If you had your voter rights suppressed, as we did in Russia for 80 years, you would be much more sensitive to voter fraud, as Putin is finding out right now.

Patrick F.
Patrick f.3 years ago

Over a hundred years has passed since the abolishment of slavery in the U.S. but the discrimination is still going strong. Slavery is making a comeback because people have very short term memories.

Patrick F.
Patrick f.3 years ago

Steve R. Congratulations, just when it looked like you could sink any deeper into hateful ignorance, you surprise us all. Colored people are still being discriminated against, white people are not, DUHHHHHHHHHH! You are just another racist immigrant who should never have been allowed into the country.

Malik K.
Malik K.3 years ago

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Deanna J.
Deanna J.3 years ago

@ Steve R.

Actually "white" and "black" are not colors, but just a shade and a tint, respectively. Though your average 6th grader will tell you they are neutrals.

Art lesson aside, white skin does have some melanin in it, so technically-speaking white people are "colored" too. The NAACP has been helping anyone at a disadvantage, white, black, latino, purple with pink dots, for years now.

Maybe you should try Googling stuff before commenting? The Internet is like a giant book, with so much to learn. I know you don't know this because you obviously just used it for the first time, being recently unfrozen after 50 years or something.

At least, that's what your comment tells me. That you haven't been updated on the NAACP's more recent work, and you have yet to learn how to research before you post racist-leaning (I'm giving you a reasonable doubt on this one) comments.

Also, in the last 50 years, it's become common knowledge that the United States is a founding member of the United Nations.

Welcome to the 2010's. We don't have flying cars (yet), but we're more evolved than the neanderthals of your day, good sir.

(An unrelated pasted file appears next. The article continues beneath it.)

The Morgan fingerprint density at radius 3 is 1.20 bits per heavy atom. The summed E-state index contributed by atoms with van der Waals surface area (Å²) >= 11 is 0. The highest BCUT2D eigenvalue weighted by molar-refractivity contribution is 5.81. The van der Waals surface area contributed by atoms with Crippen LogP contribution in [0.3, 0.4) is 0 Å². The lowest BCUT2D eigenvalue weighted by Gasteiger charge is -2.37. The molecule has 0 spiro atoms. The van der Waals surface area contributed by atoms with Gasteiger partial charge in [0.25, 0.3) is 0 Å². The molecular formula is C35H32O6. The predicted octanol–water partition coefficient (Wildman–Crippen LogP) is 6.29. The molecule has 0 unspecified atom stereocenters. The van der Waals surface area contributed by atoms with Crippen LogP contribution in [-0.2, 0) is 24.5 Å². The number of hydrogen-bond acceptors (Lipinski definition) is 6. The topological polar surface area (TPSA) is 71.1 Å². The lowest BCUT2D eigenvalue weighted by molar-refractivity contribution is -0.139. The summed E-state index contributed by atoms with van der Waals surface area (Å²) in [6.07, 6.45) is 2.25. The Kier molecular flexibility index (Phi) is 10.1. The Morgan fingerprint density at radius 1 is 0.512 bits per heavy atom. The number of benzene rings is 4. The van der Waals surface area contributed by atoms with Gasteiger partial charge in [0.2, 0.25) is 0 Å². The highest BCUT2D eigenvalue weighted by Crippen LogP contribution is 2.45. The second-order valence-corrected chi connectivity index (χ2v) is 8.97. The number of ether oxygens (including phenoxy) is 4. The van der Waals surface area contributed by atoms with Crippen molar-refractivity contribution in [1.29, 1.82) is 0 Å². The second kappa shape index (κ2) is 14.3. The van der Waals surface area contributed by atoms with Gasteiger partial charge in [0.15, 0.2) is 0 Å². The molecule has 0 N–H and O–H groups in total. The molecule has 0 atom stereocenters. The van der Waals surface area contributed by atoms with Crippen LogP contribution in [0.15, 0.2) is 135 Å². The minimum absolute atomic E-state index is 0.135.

Deanna J.
Deanna J.3 years ago

So glad a large organization like the NAACP got on this. But this is not targeted at only so-called "minorities" like African-Americans and Latinos, but also the traditional majority of actual voters (people who always show up at the poll) as well. The elderly usually vote in astonishing numbers, and some of these new state-level voter suppression-type laws require a birth certificate (in order to obtain a photo ID), which many very elderly folks don't have - their family may have just wrote it in a Bible or something. Also, some elderly folks can't get over to the DMV, even if they can reach their local fire hall. It is absolutely unconstitutional to deny anyone the right to vote like this (Except people under 18. We don't need a bunch of kindergartners determining the president based on who gave them the best candy or something.)

Marilyn L.
Marilyn L.3 years ago


Paul canning
Paul canning3 years ago

Sorry @R. M. C. :0 That's apathetic error!

Karen and Ed O.
Karen and Ed O.3 years ago

The thing we need to do, although I don't think it could be done in this Congress, is to get a Constitutional Amendment passed, stating voting is a right of everyone over the age of 18 (not 21, Perry). It should also say that states will not have the right to restrict that ability to vote for anyone who is eligible.
This has gotten completely out of hand.